Overall, the book stands up well in comparison with the leading textbook, Stroke: Pathophysiology, Diagnosis, and Management, edited by H.J.M. Barnett, J.P. Mohr, B.M. Stein, and F.M. Yatsu (Second edition. New York: Churchill Livingstone, 1992). Cerebrovascular Disease has the advantage of being five years more recent; it provides more extensive coverage of surgical topics but less extensive coverage of such medical topics as migraine, arteritis, coagulopathies, and substance abuse. Appropriately, given its clinical orientation, the book edited by Batjer et al. provides relatively limited information about the basic cellular and molecular mechanisms mediating ischemic or hemorrhagic brain damage and the frontier of neuroprotective approaches, although the chapters included that do target basic mechanisms (such as chapter 12 and chapters 23 through 26) provide excellent and pithy summaries of complex topics. Like the Barnett book, this is a reference book for the specialist -- the neurosurgeon, neurologist, or internist who sees a lot of patients with cerebrovascular diseases -- as well as for researchers in cerebrovascular disease who want to maintain a cutting-edge clinical perspective. This book will not replace other clinically oriented books that are more compact and thus better suited for service as study guides for the specialist (or as reference books for the nonspecialist), such as Stroke, a Clinical Approach, by L.R. Caplan (Second edition. Boston: Butterworth-Heinemann, 1993) or Cerebrovascular Disorders, by J.F. Toole (Fourth edition. New York: Raven Press, 1990) or others that provide more comprehensive coverage of the pathophysiology of hypoxic-ischemic brain injury, such as the Primer on Cerebrovascular Diseases, edited by K.M.A. Welch, L.R. Caplan, D.J. Reis, B.K. Siesjo, and B.R. Weir (San Diego, Calif.: Academic Press, 1997). But it is a most worthy and important contribution to the literature on stroke; the authors are to be congratulated.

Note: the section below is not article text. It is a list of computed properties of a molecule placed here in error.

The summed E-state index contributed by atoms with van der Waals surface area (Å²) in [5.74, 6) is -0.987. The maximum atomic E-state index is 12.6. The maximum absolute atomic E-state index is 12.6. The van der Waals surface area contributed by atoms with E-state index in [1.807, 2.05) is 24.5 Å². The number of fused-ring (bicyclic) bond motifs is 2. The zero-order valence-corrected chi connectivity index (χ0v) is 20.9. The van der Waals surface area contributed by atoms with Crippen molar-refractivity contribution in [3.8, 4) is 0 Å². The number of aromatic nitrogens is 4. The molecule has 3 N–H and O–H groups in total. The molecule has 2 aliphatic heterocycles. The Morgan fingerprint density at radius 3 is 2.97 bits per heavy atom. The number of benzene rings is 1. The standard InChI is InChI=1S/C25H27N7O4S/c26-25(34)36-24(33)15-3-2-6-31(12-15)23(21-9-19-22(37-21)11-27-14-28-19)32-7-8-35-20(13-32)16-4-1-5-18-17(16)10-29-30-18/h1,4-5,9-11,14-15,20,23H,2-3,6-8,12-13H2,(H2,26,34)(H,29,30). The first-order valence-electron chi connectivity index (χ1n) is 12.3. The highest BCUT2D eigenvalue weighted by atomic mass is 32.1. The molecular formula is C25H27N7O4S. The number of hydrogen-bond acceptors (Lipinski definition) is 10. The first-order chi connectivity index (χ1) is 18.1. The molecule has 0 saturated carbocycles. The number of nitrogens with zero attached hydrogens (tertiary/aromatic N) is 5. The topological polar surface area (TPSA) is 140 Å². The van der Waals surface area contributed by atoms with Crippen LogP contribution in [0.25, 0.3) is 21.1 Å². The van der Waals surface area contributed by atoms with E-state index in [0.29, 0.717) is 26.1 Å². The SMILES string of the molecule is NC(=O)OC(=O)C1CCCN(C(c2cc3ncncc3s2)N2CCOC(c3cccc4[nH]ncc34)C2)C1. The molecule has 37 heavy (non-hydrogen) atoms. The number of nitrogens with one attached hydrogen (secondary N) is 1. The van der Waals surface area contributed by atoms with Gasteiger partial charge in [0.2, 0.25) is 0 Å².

Reviewed by Dennis W. Choi, M.D., Ph.D.
Copyright © 1998 Massachusetts Medical Society. All rights reserved. The New England Journal of Medicine is a registered trademark of the MMS.